The annual Action for Brain Injury (ABI) Awareness Week runs from May 16 to May 22 2023. It aims to raise awareness and understanding about brain injuries and improve the lives of ABI survivors with enhanced support and better social interactions. It highlights the importance of long-term care for these patients and the challenges they face in their journey towards recovery.
Long-term care for brain injury patients is a critical part of their recovery and rehabilitation journey. Brain injuries can have profound and lasting effects on individuals, impacting their physical, cognitive, emotional, and social functioning. It’s crucial to provide comprehensive and specialised care to support patients in their daily lives, optimise their independence, and enhance their quality of life.
In this article we’ll speak about brain injuries, what they are, how they affect a person’s life, and how you can support a loved one.
Causes of brain injury
Brain injuries can occur for various reasons, including acquired brain injury (ABI) and traumatic brain injury (TBI).
ABI refers to brain injuries that occur after birth and are not hereditary, congenital, or degenerative. ABI can result from conditions such as stroke, infections, tumours, anoxia (lack of oxygen to the brain), toxic exposure, or metabolic disorders.
TBI is caused by an external force. It often results from accidents such as falls, motor vehicle accidents, sports-related injuries, or other traumatic events that cause damage to the brain tissue.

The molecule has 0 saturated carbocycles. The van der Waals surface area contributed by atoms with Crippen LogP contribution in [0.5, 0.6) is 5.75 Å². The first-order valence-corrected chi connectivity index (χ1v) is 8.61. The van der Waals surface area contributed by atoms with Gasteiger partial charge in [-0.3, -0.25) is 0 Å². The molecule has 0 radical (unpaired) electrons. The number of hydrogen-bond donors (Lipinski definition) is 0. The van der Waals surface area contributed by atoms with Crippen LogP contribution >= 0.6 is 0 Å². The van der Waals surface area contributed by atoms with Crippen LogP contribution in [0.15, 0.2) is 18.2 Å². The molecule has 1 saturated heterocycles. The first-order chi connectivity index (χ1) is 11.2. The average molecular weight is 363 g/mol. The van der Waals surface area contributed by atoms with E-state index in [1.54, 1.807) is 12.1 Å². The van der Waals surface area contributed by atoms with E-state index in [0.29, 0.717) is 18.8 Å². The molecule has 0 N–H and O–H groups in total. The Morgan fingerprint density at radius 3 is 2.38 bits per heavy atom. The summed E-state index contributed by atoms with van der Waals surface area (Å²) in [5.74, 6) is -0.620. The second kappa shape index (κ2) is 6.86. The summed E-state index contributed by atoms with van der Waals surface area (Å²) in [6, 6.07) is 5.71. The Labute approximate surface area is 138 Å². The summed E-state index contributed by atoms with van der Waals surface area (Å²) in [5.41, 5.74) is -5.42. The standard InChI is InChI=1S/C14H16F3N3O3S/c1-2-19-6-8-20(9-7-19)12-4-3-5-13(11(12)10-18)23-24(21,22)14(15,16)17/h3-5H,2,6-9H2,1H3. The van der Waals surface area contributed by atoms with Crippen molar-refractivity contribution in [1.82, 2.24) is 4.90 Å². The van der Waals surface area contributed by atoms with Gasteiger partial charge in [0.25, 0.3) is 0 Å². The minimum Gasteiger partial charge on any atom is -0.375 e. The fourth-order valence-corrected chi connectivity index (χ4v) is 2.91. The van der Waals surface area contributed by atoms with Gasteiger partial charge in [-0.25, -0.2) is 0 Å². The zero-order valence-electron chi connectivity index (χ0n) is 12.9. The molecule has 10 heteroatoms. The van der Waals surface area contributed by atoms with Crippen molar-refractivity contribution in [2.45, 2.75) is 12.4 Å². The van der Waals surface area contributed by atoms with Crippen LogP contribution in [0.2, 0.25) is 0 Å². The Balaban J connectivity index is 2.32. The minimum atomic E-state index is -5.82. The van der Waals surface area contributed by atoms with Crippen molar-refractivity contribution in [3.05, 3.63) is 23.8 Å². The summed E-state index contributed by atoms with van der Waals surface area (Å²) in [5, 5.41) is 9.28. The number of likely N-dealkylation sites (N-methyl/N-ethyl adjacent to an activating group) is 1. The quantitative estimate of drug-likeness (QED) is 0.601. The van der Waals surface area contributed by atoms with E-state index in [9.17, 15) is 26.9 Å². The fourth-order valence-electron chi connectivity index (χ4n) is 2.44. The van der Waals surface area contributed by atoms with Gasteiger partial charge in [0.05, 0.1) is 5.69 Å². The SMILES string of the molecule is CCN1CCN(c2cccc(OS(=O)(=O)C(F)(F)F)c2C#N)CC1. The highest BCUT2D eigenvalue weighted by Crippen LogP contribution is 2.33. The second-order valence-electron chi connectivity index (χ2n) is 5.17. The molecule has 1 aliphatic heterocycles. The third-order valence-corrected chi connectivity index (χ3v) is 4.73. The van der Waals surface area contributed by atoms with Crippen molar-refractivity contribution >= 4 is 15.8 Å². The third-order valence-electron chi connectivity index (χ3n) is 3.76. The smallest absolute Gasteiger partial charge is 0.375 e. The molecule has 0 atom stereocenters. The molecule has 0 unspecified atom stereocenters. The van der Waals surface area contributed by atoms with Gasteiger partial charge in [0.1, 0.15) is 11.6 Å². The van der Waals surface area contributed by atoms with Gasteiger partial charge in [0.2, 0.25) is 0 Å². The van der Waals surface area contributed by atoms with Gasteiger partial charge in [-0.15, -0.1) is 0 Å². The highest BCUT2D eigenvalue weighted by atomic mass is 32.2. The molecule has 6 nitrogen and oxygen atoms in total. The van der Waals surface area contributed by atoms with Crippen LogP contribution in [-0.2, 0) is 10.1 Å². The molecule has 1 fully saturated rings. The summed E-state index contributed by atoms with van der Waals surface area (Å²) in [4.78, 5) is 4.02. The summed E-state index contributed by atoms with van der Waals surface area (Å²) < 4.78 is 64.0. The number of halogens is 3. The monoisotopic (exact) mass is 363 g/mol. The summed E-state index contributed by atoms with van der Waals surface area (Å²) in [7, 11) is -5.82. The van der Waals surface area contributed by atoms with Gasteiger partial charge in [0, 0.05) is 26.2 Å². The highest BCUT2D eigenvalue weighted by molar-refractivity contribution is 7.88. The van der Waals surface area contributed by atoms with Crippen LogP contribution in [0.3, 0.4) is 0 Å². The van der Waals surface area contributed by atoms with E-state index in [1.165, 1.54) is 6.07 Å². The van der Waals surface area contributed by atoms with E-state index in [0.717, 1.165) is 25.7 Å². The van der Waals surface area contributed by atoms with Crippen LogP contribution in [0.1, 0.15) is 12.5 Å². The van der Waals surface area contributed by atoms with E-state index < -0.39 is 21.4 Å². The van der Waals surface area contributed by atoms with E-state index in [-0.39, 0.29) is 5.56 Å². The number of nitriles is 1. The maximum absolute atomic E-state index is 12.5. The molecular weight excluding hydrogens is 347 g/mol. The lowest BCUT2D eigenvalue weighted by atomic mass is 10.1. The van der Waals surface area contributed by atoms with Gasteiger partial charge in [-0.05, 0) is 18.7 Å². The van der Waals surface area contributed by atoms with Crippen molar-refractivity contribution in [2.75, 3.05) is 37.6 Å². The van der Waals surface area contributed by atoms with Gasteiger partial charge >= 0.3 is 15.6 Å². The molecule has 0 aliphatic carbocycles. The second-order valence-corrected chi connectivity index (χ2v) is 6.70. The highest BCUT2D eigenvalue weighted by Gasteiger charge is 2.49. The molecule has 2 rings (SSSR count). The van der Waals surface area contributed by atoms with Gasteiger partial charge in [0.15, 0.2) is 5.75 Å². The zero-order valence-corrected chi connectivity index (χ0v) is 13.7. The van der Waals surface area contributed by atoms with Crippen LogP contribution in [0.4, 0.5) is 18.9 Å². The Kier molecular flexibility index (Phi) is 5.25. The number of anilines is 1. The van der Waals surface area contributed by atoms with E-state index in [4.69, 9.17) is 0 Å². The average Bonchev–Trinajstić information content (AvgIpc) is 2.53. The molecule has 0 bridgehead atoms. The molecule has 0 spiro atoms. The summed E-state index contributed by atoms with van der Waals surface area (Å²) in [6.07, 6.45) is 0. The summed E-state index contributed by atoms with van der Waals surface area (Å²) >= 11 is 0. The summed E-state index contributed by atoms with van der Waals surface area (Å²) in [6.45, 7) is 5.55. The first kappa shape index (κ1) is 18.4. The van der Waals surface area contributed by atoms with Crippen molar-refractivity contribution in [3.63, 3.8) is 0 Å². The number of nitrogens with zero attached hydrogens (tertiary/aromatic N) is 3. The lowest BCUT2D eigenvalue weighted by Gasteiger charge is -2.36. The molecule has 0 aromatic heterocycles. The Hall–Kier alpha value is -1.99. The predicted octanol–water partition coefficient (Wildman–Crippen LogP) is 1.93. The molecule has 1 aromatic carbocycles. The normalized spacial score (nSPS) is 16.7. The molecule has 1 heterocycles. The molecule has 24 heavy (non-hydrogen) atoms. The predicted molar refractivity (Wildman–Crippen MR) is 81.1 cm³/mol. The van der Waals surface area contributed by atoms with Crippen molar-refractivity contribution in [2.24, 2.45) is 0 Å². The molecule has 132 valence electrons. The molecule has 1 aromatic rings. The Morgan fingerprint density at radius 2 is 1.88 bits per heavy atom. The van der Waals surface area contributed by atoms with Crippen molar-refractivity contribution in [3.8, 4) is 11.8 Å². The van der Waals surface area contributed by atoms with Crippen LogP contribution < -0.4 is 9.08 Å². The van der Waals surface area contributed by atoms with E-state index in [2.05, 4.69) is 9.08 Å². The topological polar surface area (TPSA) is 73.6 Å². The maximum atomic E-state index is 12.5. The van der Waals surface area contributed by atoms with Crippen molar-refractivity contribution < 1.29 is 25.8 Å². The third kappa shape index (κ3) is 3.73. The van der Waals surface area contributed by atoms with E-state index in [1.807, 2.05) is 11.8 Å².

What is Acquired Brain Injury?
Acquired brain injury (ABI) is a broad term that encompasses damage to the brain that occurs after birth. ABI can result from various causes, such as trauma, infections, strokes, tumours, or other medical conditions. ABI can have diverse effects on individuals depending on the severity and location of the brain injury. It can result in physical, cognitive, emotional, and behavioural impairments that may require long-term care and support.
Effects and symptoms of brain injury
The effects of brain injury can vary widely depending on the severity and location of the injury.
Physical symptoms may include:
- impaired mobility
- muscle weakness or spasticity
- coordination difficulties
- balance issues
- speech or language problems
- sensory impairments
Cognitive symptoms may include:
- memory problems
- difficulties with attention
- concentration issues
- problem-solving issues
- problems with decision-making skills
Emotional and behavioural symptoms may include:
- mood swings
- changes in personality or behaviour
Unquestionably, these effects of brain injury can significantly impact the daily life and functioning of individuals and may require long-term care and support.
Can you make a full recovery from a severe brain injury?
Recovery can vary widely depending on the person, the severity of the injury, and the effectiveness of the rehabilitation and care received.
While some people make a full recovery from a severe brain injury, many may experience long-term effects. This can mean they require ongoing care and support to manage their physical, cognitive, emotional, and social needs. Rehabilitation, therapies, and specialised care play a crucial role in maximising recovery and improving the quality of life.
Caring for someone with a brain injury
Caring for someone with a brain injury can be challenging. It requires specialised knowledge, skills, and understanding of their patient’s unique needs and challenges.